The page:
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2. Private equity
When defining what alternative investments actually are, the lines can often get blurred between similar investment types. And this can quite often be the case with private equity and venture capital.
Although the pair do share some notable similarities (namely the basis of both surrounds investing into companies in return for an equity stake, with the common goal of improving the value of the company before exit), they do differ in a number of ways.
Venture capital investments are primarily aimed at early stage and startup companies, often tech-focused, that will invite funding from a host of private investors usually in return for a total stake of less than 50%. Depending on the stage, institutional investors may be involved to a certain degree.
By contrast, private equity (PE) investments are often made with the goal of acquiring a majority stake of a company (i.e. 50%+), and are aimed at more mature companies. Although not a necessity, private equity opportunities are often seen in traditional industries, particularly where innovation is providing something new to said industries.
In turn, the main goal of private equity investments is often for PE firms or high net worth individuals to buy-out a well established business with the aim of resolving potential inefficiencies and ultimately selling the company for a profit.
A well-documented example that illustrates a private equity deal is the recent acquisition of global genealogy platform Ancestry last year by leading private equity firm Blackstone for a reported fee of $4.7 billion.
Contrastingly, an example of a venture capital deal focused at an earlier stage company in its growth phase could be one of upcoming SME bank B-North’s previous investment opportunities with GCV, created with the goal of further supporting the growing fintech firm as it prepared to disrupt the UK SME lending industry.
3. Peer-to-peer lending
Although a popular option for many investors on a high level, peer-to-peer (P2P) lending as a practice is only 17 years old, making it a relatively new and innovative form of alternative finance as far as the sector goes. As such, when prompted with the question of ‘what are alternative investments?’, even some of the most experienced investors may not be fully aware of its intricacies.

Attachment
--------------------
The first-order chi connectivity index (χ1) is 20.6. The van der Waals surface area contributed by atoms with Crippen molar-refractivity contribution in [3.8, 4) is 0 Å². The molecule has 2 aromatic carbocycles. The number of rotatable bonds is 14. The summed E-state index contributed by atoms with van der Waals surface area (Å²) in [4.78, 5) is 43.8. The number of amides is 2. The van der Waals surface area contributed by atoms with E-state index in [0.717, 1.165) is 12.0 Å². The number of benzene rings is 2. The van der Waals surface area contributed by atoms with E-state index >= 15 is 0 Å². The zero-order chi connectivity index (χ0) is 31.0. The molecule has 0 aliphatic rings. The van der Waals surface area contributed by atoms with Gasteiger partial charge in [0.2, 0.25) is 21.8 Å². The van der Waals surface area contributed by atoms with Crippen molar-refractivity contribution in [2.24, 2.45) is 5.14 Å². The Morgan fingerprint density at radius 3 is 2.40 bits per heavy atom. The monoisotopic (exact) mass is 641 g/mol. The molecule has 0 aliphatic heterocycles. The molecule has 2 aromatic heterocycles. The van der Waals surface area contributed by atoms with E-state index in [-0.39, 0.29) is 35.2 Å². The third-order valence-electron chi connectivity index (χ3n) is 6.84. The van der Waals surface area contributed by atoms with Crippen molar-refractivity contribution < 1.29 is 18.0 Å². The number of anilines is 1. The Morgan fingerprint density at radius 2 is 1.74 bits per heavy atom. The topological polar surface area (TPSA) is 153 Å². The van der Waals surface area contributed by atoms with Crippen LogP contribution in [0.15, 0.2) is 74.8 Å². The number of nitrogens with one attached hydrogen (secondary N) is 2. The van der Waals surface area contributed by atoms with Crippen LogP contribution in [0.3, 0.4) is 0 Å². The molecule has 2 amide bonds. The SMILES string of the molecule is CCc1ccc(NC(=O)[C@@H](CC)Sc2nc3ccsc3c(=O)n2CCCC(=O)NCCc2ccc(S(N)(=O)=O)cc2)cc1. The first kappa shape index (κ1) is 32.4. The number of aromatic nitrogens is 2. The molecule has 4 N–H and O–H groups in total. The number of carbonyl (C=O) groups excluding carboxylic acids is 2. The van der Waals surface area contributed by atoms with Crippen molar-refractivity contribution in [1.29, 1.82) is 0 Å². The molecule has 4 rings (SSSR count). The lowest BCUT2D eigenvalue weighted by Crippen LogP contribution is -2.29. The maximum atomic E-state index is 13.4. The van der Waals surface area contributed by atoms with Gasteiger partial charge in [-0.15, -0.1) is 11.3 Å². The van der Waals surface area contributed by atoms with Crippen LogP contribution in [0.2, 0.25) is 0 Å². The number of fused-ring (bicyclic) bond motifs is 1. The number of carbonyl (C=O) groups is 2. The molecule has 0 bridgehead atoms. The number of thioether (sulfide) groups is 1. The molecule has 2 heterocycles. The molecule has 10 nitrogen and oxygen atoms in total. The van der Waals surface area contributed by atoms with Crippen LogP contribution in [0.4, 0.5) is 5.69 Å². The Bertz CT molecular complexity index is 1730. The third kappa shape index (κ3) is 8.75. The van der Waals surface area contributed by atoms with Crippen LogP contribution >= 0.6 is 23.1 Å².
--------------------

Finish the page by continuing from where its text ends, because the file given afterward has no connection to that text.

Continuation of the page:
Often hailed as ‘financial matchmakers’, the purpose of a peer-to-peer loan is to connect an individual or business (borrower) with an individual (lender) and facilitate a loan sum in return for interest, repaid to the lender over an agreed period of time.
When initially introduced, P2P lending’s primary purpose was to facilitate consumer loans, but as the method has grown in popularity, now P2P loans can occur in the form of business as well as property loans - amongst other assets - all being facilitated through P2P platforms without the involvement of a middlemen such as financial institutions like banks.
Negating the need of the middleman in turn means lower overhead costs for platforms, which can lead to more generous target rates of return for experienced investors, with CARLTON Bonds offering experienced investors target rates as high as 7.75% through their property bonds.
When faced with low interest rates and a volatile stock market, alternative investments such as peer-to-peer loans can prove to be an extremely helpful tool in any investor's portfolio looking to diversify in a host of industries whilst targeting returns generally higher than their mainstream counterparts.
This form of alternative finance’s benefits can even be further enhanced by tools such as the IFISA, which allows investors to hold some P2P investments within the tax-efficient ISA wrapper, rendering all returns tax-free, bolstering investor benefits further.